Take part in the EDP pumpkin challenge
12:23 19 October 2012
Pick your pumpkin, dig out your tools and carve your way to the font page this Halloween.
Fascinating pumpkin facts
The pumpkin has been used to celebrate Halloween since Victorian times.
In Ireland, children carved Jack-o-lanterns out of turnip, potato or sugarbeet and lit it with a candle.
When thousands of Irish immigrants fled to America during the potato famine, they started carving pumpkins which were cheaper.
According to an Irish legend, Jack-o-lanterns were named after a man called Jack, who could not enter heaven because he was a miser and he could not go to hell because he played jokes on the devil. So instead, he had to walk the earth with his lantern until Judgement Day.
Pumpkins and other varieties of squash are all members of the cucurbitacae family, which also includes cucumbers, gherkins, and melons.
From spooky faces and witches on broomsticks to cats and bats, the EDP is encouraging people to get carving.
Pam Ford, who runs Ford and Yarham greengrocers’, off Unthank Road in Norwich, with her son, Chris, sells hundreds of pumpkins every year.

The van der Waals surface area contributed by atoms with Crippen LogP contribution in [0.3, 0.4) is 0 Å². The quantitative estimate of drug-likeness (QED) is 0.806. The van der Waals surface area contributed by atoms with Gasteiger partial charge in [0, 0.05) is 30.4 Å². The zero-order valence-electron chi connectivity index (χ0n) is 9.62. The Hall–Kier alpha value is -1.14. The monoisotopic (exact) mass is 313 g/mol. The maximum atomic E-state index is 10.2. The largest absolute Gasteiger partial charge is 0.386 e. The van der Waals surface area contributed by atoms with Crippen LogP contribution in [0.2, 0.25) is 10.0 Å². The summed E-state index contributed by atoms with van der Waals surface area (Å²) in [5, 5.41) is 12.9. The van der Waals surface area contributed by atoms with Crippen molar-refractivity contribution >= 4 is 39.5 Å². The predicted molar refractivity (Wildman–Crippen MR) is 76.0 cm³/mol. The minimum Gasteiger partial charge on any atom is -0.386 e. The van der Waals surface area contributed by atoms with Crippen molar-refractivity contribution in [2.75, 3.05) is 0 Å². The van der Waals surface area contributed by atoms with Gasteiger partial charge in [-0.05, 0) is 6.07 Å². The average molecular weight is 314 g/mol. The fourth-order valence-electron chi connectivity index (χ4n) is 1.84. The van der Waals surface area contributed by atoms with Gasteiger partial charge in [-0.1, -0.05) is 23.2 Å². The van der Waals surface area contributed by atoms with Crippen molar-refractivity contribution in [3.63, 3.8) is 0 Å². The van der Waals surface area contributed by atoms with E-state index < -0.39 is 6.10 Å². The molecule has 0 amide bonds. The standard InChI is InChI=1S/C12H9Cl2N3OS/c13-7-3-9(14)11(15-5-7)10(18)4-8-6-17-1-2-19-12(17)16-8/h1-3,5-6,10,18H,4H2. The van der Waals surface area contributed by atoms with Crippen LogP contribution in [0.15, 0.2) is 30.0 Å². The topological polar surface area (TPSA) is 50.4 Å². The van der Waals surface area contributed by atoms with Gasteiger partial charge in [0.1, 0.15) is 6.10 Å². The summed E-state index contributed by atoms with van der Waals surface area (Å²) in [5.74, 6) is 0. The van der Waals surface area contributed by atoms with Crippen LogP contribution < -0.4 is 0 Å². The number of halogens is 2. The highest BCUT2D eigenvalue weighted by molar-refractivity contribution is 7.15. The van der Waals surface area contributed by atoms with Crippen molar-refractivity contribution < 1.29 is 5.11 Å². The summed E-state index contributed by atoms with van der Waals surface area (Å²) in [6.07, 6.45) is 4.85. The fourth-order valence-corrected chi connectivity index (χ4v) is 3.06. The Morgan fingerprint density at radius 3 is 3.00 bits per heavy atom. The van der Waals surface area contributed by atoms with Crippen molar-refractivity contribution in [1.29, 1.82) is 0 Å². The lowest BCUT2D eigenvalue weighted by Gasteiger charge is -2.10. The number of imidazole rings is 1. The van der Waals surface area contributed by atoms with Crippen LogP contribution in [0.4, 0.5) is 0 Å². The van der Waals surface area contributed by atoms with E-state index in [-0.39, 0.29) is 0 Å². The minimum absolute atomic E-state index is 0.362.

“They are locally grown pumpkins - some of them were grown in Hethersett.
“We have a witch outside the shop every year which always attracts children. We always have a large selection of pumpkins but smaller ones are often more popular so children can carry them. When they get too big, children can’t carry them home.
Mr Ford said that this year’s crop had been good and in the final few days leading up to Halloween, they started to stock larger pumpkins.
“A local pub buys smaller pumpkins because they carve one for each table,” Mr Ford added.
As the darker evenings draw in, Mr and Mrs Ford carve and light their own pumpkins outside their shop.
And now it is your chance to get involved. The EDP is running a competition to find the most creative pumpkin.
Simply carve a design in a pumpkin and send a photo of you with your creation via www.iwitness24.co.uk or email to email@example.com and the winning photo will be printed on the front of the paper.
The deadline for entries is Friday, October 26.